This resulted in the establishment of a brand, Choirs Aotearoa New Zealand or CANZ under which came the youth choir and Voices NZ, and now they have New Zealand Secondary Students Choir on board too. The ensembles have both pedagogy and repertoire in common, and with all three it is important to do commissions and to engage with Māori traditions and music making. The choral groups are thus part of the real big journey that New Zealand is engaged upon, engaging with Māori culture and protocol, building relationships. And for Karen, this has had an interesting impact not only on what they sing but the way that they sing it.

Karen is about to step down from her post at university (she is Associate Professor in Choral Conducting at the University of Auckland) and will be spending more time with another newly formed group, the New Zealand Childrens Choral Academy, with the idea of developing skills and experience in children so that they can feel the national choirs.

New Zealand Youth Choir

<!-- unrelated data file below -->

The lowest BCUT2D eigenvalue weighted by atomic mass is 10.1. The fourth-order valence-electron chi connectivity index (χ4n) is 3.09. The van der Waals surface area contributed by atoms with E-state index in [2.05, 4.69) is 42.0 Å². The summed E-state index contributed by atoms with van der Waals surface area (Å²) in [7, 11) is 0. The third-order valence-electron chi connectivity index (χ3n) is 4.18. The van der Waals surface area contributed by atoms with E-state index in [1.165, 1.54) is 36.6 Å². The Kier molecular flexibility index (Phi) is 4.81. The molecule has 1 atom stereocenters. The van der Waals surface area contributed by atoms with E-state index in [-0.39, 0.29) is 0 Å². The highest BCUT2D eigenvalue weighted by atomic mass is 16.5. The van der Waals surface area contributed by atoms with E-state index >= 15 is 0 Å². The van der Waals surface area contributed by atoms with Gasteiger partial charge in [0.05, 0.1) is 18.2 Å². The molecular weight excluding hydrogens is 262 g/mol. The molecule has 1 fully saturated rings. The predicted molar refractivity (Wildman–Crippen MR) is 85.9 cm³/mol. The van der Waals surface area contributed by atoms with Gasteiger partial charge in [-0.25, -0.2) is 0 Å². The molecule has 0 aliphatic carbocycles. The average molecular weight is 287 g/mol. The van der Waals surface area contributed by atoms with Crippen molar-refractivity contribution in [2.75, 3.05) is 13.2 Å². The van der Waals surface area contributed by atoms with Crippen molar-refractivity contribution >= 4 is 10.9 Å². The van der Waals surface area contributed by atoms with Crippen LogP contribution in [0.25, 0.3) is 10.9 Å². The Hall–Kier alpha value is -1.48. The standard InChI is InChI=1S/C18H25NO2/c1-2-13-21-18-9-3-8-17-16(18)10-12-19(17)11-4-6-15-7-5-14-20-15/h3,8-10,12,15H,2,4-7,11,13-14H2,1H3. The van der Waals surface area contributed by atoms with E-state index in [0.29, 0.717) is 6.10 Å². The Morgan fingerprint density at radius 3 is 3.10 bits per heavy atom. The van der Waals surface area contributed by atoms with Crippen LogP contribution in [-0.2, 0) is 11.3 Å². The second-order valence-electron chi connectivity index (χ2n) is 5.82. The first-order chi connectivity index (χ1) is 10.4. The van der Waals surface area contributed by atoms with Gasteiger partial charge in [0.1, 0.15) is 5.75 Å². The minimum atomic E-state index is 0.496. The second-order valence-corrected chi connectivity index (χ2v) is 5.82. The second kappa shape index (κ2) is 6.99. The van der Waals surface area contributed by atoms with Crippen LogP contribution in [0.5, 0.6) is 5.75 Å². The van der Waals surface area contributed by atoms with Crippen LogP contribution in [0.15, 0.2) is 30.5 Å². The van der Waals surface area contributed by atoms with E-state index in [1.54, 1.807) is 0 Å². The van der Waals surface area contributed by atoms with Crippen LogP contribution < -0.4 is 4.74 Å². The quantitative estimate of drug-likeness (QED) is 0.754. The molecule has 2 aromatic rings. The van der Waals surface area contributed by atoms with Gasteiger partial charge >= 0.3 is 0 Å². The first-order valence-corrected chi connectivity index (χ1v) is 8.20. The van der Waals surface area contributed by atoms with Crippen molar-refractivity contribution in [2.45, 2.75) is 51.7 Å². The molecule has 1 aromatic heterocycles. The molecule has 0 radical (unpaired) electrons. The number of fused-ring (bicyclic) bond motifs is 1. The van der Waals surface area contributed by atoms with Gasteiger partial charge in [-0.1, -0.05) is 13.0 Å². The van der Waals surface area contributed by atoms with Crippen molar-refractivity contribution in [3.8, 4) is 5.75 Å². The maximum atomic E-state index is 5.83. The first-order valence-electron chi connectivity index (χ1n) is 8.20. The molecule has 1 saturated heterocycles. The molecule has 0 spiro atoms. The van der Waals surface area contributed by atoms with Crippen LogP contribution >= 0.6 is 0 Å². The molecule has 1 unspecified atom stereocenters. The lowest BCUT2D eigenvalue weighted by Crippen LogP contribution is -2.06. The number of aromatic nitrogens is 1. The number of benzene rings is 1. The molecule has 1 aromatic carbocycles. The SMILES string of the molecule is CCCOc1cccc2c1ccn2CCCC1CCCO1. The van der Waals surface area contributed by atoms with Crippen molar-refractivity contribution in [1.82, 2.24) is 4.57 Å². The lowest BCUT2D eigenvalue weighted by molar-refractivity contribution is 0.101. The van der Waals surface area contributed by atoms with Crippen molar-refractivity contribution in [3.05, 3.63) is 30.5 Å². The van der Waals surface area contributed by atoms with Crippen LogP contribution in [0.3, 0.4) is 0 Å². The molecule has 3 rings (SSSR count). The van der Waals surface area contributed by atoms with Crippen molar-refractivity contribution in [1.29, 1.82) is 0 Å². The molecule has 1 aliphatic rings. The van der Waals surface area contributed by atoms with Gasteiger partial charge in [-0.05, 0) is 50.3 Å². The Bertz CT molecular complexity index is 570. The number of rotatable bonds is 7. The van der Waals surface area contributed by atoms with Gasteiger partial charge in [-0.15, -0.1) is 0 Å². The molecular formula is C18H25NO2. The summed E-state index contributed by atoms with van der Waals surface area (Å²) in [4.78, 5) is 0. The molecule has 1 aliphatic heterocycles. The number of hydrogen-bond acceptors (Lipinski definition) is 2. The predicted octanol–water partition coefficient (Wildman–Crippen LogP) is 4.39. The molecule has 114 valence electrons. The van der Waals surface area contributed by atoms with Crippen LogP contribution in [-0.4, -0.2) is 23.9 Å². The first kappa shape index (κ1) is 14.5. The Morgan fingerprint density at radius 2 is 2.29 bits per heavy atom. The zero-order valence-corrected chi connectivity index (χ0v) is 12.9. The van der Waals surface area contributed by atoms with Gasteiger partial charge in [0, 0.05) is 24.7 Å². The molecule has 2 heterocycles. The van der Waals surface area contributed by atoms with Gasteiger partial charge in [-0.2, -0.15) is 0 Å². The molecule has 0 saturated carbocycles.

New Zealand Youth Choir

Voices NZ is a flexible ensemble, often performing as a chamber choir with 16 or 25 singers but sometimes using 60 to 70 singers. Working with Eric Whitacre recently they used just 24 singers, but when Donald Runnicles was going to conduct Beethoven's Missa Solemnis in New Zealand (a project cancelled by COVID) they had the skills to provide the choir. In November they are performing Mozart's Requiem with the New Zealand Symphony Orchestra, conductor Gemma New, with some 50 singers [further details]. The national choirs give singers both the skills and the opportunities to perform things that they might not do in regional choirs. They present choral singing at the national level, so that at the recent memorial service for Queen Elizabeth II, Voices NZ performed Hine e Hine arranged by Māori composer Robert Wiremu.

But it still comes back to the core repertoire, Karen comments that if singers don't have the skills to sing Bach, then they will not have the skills for later music. The Western choral canon is built on a cappella music, and this needs a lot of skills. At the moment Karen feels that singing in schools has dropped somewhat, and this area needs work to provide a firm basis. So, they are introducing these skills via the New Zealand Childrens Choral Academy, not only using the Kodaly Method but engaging in a wide variety of repertoire which includes Māori and Pasifika music.